Postnatal depression is also known as “puerperal syndrome” or “postpartum syndrome”.
Postnatal depression is a universal disorder that is curable. The symptoms of postnatal depression include an intense sense of emptiness, an urge to cry, indifference to the environment, sudden increases or decreases in appetite, increase or decrease in sleep, exhaustion, sense of insignificance or guilt, touchiness, fast mood changes, asexuality, problems in focusing, indecisiveness, suicidal ideation, and decreases in functionality. Some of these symptoms are listed under the title “Maternity Blues”.
Sleeplessness, anger, apprehension and astonishment are the expectable postnatal symptoms. It is only possible to make a diagnosis of “Postnatal Depression” if severer symptoms like excessive difference in the weight, thoughts of self-harming or harming the baby, or excessive mobility continue for 4 weeks following the delivery.
In addition to the aforementioned symptoms, in case there are symptoms like weird behaviors, hallucination, believing in unrealistic things, speech impairment, remaining in a fixed position for hours/days, or excessive sexual appetite, then the mother may be experiencing a “Postnatal Psychosis”. Considering all these symptoms, it is recommended not to leave the mother alone in the postnatal period.
Postnatal depression not only affects the mother, but also the baby. A study conducted claims that a child, whose mother is suffering from postnatal depression, has challenges in terms of social and emotional skills.
Another study offers that postnatal depression has a negative effect on the physical health of the child. These conditions are explained with the genetic transmission of the postnatal depression. In fact, it is considered that a mother who had a direct depression history or whose close relatives had depression, has a high chance of having postnatal depression.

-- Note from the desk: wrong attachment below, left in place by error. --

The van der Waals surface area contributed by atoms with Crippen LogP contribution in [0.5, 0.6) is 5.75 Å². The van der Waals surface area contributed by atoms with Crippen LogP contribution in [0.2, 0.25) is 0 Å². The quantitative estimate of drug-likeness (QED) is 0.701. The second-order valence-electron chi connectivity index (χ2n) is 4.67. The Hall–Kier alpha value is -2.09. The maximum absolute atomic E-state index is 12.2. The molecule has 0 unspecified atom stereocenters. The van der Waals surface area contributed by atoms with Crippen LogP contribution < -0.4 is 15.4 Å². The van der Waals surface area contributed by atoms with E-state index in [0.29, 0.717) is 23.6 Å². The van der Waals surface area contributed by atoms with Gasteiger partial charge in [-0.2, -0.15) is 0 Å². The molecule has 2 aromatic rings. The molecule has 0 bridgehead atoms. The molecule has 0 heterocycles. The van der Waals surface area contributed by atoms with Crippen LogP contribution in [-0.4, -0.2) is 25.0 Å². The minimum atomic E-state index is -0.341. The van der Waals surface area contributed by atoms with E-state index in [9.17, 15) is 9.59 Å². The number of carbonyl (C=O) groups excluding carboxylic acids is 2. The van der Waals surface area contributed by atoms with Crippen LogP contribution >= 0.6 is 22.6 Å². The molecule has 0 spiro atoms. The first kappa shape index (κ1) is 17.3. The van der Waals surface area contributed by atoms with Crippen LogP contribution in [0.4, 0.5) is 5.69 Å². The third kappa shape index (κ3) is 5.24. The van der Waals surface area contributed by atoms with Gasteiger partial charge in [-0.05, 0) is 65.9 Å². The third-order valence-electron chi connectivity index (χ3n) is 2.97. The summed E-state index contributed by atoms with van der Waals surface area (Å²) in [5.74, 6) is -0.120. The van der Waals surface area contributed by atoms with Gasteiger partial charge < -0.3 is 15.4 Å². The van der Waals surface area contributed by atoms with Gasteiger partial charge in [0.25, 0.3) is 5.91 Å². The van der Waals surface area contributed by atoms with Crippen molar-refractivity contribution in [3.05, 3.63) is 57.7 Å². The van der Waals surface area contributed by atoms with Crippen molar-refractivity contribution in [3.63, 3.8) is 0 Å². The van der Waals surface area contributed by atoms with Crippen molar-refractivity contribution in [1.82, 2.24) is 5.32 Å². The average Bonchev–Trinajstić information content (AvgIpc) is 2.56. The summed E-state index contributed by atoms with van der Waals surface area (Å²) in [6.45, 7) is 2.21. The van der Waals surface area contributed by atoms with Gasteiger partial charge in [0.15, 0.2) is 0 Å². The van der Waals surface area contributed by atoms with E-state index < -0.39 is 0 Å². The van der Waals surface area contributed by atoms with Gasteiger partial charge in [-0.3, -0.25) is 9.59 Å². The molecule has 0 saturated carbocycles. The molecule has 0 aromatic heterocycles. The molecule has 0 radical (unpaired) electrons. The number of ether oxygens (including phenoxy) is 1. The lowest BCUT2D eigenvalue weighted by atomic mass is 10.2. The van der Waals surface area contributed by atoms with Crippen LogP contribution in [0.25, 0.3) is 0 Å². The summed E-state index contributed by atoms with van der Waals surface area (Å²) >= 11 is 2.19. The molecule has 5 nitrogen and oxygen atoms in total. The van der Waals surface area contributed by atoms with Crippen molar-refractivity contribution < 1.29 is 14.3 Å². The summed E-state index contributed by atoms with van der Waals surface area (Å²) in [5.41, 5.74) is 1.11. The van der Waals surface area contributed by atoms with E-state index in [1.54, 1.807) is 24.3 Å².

Even if a mother with a depression history recovers from postnatal depression, she will have depression again in the upcoming times due to genetic reasons. It is considered that the child may ignore some of his/her physical needs and face social and emotional problems due to the lack of communication, if the child grows up with a mother, who occasionally suffers from depression from his/her birth.
While the prevalence of postnatal depression varies between 10% to 13% in high-income countries, it is between 16% – 20% in countries with medium and low income. This situation makes us think that postnatal depression is not only in association with genetic or hormonal reasons, but also with environmental conditions.
The problems with the spouse and family, not being able to receive adequate support, unwanted pregnancy and the concerns for the future are the most common complaints. Therefore, pharmacological treatment will not be enough by itself in the treatment of postnatal depression. The importance of Psycho-social support or psycho-therapy in the treatment must be assessed.